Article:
The polarization of light scattered by the surface of a material contains information that can be used to identify the sources of that scatter. Theories for light scattering from interfacial roughness of a dielectric layer and from defects in that dielectric layer are reviewed. Methods for calculating the Mueller matrix or the Stokes vector for scatter from multiple sources and for decomposing a Stokes vector into contributions from two nondepolarizing scattering sources are derived. The theories are evaluated for a specific sample and geometry. Results show that some incident polarizations are more effective than others at discriminating among scattering sources, with <i>s</i>-polarized light being least effective. The polarization of light scattered from interfacial roughness depends upon the relative roughness of the two interfaces and the degree of correlation between the two interfaces. The scattering from defects in the film depends on the depth of the defect and differs from that from any one of the cases of interfacial roughness. The scattering from defects randomly distributed in the film and for small dielectric permittivity variations in the film is also calculated. Experimental results are presented for a 52-nm SiO<sub>2</sub> film thermally grown on microrough silicon.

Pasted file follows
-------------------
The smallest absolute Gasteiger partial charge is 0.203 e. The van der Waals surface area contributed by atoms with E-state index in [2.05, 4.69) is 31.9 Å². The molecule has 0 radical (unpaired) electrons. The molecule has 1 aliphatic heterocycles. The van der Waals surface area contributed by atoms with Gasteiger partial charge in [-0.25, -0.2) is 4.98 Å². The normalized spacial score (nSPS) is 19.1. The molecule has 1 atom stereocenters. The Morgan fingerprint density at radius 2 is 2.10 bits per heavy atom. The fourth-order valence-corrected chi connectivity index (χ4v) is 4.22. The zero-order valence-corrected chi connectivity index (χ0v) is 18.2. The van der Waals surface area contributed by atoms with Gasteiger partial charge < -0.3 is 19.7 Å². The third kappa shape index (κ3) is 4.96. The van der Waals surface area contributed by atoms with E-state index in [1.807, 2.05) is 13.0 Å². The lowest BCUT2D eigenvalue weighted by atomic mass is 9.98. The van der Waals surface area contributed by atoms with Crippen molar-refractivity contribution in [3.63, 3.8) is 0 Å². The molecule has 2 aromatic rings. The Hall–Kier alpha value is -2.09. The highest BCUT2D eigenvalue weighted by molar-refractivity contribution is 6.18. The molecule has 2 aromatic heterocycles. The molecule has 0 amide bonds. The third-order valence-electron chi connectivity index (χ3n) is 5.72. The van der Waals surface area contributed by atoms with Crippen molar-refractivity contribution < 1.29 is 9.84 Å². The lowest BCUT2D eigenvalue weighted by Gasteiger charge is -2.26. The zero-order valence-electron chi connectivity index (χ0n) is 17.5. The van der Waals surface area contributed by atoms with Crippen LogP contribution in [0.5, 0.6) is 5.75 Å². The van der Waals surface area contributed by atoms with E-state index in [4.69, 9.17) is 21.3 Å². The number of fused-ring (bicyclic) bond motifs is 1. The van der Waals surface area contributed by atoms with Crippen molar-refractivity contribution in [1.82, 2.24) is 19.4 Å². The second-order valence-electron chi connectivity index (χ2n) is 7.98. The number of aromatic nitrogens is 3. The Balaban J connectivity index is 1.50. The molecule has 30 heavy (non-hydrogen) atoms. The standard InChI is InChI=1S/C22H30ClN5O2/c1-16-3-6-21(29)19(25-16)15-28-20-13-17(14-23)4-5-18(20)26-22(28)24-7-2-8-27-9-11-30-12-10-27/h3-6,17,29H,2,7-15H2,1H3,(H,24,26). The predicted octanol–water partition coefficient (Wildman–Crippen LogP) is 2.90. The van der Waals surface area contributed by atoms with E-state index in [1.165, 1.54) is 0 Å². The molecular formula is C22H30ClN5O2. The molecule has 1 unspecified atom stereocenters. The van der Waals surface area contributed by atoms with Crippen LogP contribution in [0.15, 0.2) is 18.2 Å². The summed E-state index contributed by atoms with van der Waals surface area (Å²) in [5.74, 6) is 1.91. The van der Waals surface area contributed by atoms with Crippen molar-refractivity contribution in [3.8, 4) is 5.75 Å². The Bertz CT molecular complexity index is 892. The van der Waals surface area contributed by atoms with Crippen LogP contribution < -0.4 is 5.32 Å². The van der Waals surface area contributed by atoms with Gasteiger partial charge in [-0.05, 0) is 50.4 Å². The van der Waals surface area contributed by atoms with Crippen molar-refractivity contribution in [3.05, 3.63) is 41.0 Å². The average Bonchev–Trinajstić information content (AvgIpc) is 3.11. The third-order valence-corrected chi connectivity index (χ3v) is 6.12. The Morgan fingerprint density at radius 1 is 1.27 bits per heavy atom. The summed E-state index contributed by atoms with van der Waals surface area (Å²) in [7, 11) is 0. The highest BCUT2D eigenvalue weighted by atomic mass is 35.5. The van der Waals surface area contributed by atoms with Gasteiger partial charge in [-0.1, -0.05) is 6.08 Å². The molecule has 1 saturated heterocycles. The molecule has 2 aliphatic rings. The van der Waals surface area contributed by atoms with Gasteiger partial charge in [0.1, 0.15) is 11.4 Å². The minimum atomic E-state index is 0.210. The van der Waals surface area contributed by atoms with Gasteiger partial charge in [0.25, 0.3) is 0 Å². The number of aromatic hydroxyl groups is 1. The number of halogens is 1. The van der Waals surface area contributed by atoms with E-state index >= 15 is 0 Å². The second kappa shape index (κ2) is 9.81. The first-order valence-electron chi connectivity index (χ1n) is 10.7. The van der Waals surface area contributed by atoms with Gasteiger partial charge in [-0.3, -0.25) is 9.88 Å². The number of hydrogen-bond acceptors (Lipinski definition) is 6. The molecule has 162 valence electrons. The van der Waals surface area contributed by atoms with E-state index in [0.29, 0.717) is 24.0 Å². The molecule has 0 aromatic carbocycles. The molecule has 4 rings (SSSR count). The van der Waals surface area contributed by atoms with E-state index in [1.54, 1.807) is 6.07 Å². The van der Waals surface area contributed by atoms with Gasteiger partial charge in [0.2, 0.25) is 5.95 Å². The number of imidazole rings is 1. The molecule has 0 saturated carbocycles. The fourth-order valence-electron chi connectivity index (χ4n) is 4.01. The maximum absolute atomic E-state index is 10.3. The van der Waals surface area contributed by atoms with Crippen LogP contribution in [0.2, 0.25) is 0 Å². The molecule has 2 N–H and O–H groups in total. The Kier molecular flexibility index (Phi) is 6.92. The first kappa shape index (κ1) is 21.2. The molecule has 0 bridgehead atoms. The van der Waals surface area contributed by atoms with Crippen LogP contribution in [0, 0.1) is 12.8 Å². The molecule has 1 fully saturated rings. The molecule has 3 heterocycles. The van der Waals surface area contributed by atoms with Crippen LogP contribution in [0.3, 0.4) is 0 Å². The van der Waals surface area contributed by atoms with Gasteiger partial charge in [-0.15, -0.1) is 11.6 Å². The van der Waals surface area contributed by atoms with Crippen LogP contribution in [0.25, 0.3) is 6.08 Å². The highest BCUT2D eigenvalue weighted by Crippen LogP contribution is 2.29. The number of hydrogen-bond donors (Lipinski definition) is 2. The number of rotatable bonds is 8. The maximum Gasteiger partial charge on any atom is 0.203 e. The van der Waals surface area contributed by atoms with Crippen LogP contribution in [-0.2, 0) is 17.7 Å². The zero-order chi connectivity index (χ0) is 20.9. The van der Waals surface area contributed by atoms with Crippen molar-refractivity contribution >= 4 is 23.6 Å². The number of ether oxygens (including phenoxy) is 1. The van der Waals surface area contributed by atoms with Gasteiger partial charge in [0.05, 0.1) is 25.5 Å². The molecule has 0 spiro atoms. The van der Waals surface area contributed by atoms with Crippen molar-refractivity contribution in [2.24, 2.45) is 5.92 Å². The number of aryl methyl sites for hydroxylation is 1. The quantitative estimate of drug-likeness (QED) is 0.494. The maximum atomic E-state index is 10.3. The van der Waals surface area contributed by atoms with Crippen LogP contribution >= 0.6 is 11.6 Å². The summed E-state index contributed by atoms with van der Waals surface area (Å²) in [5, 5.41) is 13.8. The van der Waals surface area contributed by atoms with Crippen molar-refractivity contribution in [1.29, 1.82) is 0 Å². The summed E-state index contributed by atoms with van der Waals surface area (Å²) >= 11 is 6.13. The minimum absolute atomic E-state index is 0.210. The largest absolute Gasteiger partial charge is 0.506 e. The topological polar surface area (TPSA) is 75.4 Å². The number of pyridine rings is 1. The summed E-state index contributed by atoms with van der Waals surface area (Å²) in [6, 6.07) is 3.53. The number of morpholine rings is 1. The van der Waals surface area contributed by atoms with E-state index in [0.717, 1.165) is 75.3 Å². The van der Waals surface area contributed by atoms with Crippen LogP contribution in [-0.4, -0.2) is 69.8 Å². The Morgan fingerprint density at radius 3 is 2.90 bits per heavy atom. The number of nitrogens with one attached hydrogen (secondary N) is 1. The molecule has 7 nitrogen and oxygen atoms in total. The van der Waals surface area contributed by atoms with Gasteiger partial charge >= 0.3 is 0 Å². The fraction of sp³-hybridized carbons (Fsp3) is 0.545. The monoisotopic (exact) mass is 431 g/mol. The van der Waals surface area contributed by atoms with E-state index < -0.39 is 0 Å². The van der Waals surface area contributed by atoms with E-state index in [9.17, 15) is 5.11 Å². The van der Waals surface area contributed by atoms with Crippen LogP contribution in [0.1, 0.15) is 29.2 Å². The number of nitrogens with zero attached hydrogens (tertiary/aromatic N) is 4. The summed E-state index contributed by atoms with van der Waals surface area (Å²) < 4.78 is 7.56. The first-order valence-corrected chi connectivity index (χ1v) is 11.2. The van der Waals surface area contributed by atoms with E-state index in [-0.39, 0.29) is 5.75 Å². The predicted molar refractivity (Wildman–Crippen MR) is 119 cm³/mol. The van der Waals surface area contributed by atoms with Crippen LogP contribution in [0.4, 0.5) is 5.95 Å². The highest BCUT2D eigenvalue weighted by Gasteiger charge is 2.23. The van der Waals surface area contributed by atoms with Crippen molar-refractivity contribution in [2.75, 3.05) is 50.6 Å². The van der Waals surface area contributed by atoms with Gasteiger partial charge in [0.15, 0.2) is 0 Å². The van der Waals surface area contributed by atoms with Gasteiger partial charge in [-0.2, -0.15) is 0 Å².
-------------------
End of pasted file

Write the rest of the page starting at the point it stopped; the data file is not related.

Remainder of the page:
© 2001 Optical Society of America
(240.5770) Optics at surfaces : Roughness
(260.2130) Physical optics : Ellipsometry and polarimetry
(290.5880) Scattering : Scattering, rough surfaces
(310.6860) Thin films : Thin films, optical properties
Thomas A. Germer, "Polarized light scattering by microroughness and small defects in dielectric layers," J. Opt. Soc. Am. A 18, 1279-1288 (2001)